In this demonstration, students practice their observation skills during the additions of different acids to two test tubes containing copper. The activity is structured to allow students to make thoughtful remarks about what they observe, using rich indicators of both chemical and physical properties and changes. In subsequent lessons on new concepts, students can reflect back on their observations to rationalize the discrepant results of the reactions in the demonstration.
This demonstration will help prepare your students to meet the performance expectations in the following standards:
- HS-PS1-2: Construct and revise an explanation for the outcome of a simple chemical reaction based on the outermost electron states of atoms, trends in the periodic table, and knowledge of the patterns of chemical properties.
- Scientific and Engineering Practices:
- Constructing Explanations and Designing Solutions
- Engaging in Argument from Evidence
By the end of this demonstration, students should be able to
- Identify chemical and physical changes from a chemical reaction.
- Record written evidence for a chemical reaction.
- Reproduce, in written form, an experiment that examines discrepant chemical events.
This demonstration supports students’ understanding of
- Chemical Reactions
- Chemical Change
- Acids & Bases
- Activity Series
- Single Replacement Reactions
Teacher Preparation: 20 minutes
Lesson: 10 minutes
- 5 ml of 12 Molar HCl
- 5 ml of 16 Molar HNO3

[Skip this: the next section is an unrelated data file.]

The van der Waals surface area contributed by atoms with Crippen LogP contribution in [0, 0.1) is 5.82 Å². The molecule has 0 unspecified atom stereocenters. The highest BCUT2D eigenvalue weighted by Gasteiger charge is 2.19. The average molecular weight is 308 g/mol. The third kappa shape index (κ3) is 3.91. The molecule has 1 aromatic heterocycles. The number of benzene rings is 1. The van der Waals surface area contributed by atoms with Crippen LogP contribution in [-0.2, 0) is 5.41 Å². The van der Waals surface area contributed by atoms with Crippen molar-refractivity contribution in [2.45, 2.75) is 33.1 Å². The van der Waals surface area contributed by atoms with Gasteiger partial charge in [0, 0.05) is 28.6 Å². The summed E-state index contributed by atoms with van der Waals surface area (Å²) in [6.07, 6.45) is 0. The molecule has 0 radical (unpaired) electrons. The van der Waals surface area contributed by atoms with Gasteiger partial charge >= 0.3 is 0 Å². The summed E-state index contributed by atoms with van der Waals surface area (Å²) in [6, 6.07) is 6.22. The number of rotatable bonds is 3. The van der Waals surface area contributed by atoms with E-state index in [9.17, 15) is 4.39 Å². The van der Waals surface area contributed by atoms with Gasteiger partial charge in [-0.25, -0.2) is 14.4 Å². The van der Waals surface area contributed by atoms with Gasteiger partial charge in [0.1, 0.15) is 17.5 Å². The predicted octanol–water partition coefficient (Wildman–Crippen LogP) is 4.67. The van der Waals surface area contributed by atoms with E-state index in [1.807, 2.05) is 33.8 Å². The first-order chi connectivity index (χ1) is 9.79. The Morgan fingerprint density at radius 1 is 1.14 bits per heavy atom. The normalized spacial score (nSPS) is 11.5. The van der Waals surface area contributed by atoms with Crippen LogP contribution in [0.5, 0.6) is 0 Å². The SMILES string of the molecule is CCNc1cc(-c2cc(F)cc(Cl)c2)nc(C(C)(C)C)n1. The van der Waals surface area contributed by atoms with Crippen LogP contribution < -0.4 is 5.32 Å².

- Granulated Copper (~0.2 g)
- 2 Test Tubes
- 2 Test Tube Clamps
- Ring Stand
- Always wear safety goggles and lab coat when handling chemicals in the lab.
- Students should wear proper safety gear during chemistry demonstrations. Safety goggles and lab apron are required.
- Concentrated hydrochloric acid is an extremely corrosive substance. Teachers should wear gloves, lab coat and goggles while handling. It should be contained in the fume hood as its vapors are also hazardous.
- Concentrated nitric acid is a strong oxidizer. Teachers should wear gloves, lab coat and goggles while handling. It should be kept away from any heat source, including sparks, flames and hot surfaces. It should be contained in the fume hood as its vapors are also hazardous.
- It is suggested that this demonstration is used at the beginning of a unit on chemical reactions.
- Teachers should practice this demonstration prior to carrying it out in front of students.
- Demonstration Procedure:
- Attach clamps to ring stand, and place a test tube in each clamp inside of the fume hood (see photograph of set-up).
- Be intentional about talking aloud through the demonstration. Describe what you are doing throughout the event, and emphasize examples of chemical and physical properties/changes you observe.
- Place a small amount (~0.2 g) of granulated copper in each of the two test tubes.
- Explain that a different acid will be added to each test tube.
- Add approximately 5 mL of “Acid A” (concentrated hydrochloric acid, HCl) to the first test tube.
- Students should record their observations in the data table.
- Add approximately 5 mL of “Acid B” (concentrated nitric acid, HNO3) to the second test tube.
- Be sure to handle concentrated acids with care, and to perform the demonstration in the fume hood due to the evolution of noxious fumes from both the acids and subsequent nitrogen dioxide, NO2, gas formation.